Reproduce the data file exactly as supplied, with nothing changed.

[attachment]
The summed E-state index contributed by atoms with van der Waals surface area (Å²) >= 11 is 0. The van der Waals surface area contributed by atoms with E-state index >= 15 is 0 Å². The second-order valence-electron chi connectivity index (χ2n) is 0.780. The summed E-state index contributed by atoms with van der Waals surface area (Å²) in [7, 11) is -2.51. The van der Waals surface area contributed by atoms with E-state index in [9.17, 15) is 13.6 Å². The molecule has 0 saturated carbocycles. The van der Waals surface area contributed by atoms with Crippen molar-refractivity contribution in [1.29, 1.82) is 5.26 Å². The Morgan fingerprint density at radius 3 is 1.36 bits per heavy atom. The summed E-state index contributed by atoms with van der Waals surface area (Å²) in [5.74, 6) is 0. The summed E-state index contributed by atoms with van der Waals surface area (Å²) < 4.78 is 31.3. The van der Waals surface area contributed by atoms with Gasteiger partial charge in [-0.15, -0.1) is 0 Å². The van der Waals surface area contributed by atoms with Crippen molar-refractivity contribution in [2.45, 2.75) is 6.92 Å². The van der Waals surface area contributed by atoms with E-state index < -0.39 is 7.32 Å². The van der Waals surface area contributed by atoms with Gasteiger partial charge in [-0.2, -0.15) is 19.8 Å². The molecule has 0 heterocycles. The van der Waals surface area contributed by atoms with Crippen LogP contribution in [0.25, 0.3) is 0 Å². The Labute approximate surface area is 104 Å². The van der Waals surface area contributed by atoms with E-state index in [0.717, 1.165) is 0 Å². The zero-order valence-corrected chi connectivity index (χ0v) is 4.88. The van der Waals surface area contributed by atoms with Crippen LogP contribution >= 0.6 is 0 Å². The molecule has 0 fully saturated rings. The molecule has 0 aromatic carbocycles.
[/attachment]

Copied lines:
The summed E-state index contributed by atoms with van der Waals surface area (Å²) >= 11 is 0. The van der Waals surface area contributed by atoms with E-state index >= 15 is 0 Å². The second-order valence-electron chi connectivity index (χ2n) is 0.780. The summed E-state index contributed by atoms with van der Waals surface area (Å²) in [7, 11) is -2.51. The van der Waals surface area contributed by atoms with E-state index in [9.17, 15) is 13.6 Å². The molecule has 0 saturated carbocycles. The van der Waals surface area contributed by atoms with Crippen molar-refractivity contribution in [1.29, 1.82) is 5.26 Å². The Morgan fingerprint density at radius 3 is 1.36 bits per heavy atom. The summed E-state index contributed by atoms with van der Waals surface area (Å²) in [5.74, 6) is 0. The summed E-state index contributed by atoms with van der Waals surface area (Å²) < 4.78 is 31.3. The van der Waals surface area contributed by atoms with Gasteiger partial charge in [-0.15, -0.1) is 0 Å². The van der Waals surface area contributed by atoms with Crippen molar-refractivity contribution in [2.45, 2.75) is 6.92 Å². The van der Waals surface area contributed by atoms with E-state index < -0.39 is 7.32 Å². The van der Waals surface area contributed by atoms with Gasteiger partial charge in [-0.2, -0.15) is 19.8 Å². The molecule has 0 heterocycles. The van der Waals surface area contributed by atoms with Crippen LogP contribution in [0.25, 0.3) is 0 Å². The Labute approximate surface area is 104 Å². The van der Waals surface area contributed by atoms with E-state index in [0.717, 1.165) is 0 Å². The zero-order valence-corrected chi connectivity index (χ0v) is 4.88. The van der Waals surface area contributed by atoms with Crippen LogP contribution >= 0.6 is 0 Å². The molecule has 0 fully saturated rings. The molecule has 0 aromatic carbocycles.